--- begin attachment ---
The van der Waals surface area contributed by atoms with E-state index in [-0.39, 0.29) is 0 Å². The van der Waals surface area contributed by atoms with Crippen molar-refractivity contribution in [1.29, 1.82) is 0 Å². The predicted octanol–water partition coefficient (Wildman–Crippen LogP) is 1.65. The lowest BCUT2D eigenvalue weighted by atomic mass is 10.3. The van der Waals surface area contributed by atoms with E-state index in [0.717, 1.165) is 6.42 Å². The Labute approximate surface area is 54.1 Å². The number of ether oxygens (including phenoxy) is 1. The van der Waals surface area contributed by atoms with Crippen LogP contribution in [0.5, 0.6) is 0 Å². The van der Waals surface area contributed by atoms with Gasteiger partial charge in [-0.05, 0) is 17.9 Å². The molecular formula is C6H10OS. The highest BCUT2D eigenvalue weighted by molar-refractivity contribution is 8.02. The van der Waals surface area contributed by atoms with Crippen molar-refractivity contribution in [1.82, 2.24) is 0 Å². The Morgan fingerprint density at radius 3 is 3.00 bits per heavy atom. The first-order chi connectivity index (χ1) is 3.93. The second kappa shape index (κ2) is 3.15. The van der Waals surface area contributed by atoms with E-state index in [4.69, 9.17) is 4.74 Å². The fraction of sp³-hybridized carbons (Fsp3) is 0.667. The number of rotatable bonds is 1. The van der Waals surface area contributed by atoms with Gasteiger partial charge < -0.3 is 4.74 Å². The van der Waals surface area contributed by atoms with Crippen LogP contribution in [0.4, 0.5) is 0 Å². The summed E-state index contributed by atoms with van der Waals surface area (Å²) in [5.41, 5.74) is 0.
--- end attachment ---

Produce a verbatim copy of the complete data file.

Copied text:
The van der Waals surface area contributed by atoms with E-state index in [-0.39, 0.29) is 0 Å². The van der Waals surface area contributed by atoms with Crippen molar-refractivity contribution in [1.29, 1.82) is 0 Å². The predicted octanol–water partition coefficient (Wildman–Crippen LogP) is 1.65. The lowest BCUT2D eigenvalue weighted by atomic mass is 10.3. The van der Waals surface area contributed by atoms with E-state index in [0.717, 1.165) is 6.42 Å². The Labute approximate surface area is 54.1 Å². The number of ether oxygens (including phenoxy) is 1. The van der Waals surface area contributed by atoms with Crippen LogP contribution in [0.5, 0.6) is 0 Å². The van der Waals surface area contributed by atoms with Gasteiger partial charge in [-0.05, 0) is 17.9 Å². The molecular formula is C6H10OS. The highest BCUT2D eigenvalue weighted by molar-refractivity contribution is 8.02. The van der Waals surface area contributed by atoms with Crippen molar-refractivity contribution in [1.82, 2.24) is 0 Å². The Morgan fingerprint density at radius 3 is 3.00 bits per heavy atom. The first-order chi connectivity index (χ1) is 3.93. The second kappa shape index (κ2) is 3.15. The van der Waals surface area contributed by atoms with E-state index in [4.69, 9.17) is 4.74 Å². The fraction of sp³-hybridized carbons (Fsp3) is 0.667. The number of rotatable bonds is 1. The van der Waals surface area contributed by atoms with Gasteiger partial charge < -0.3 is 4.74 Å². The van der Waals surface area contributed by atoms with Crippen LogP contribution in [0.4, 0.5) is 0 Å². The summed E-state index contributed by atoms with van der Waals surface area (Å²) in [5.41, 5.74) is 0.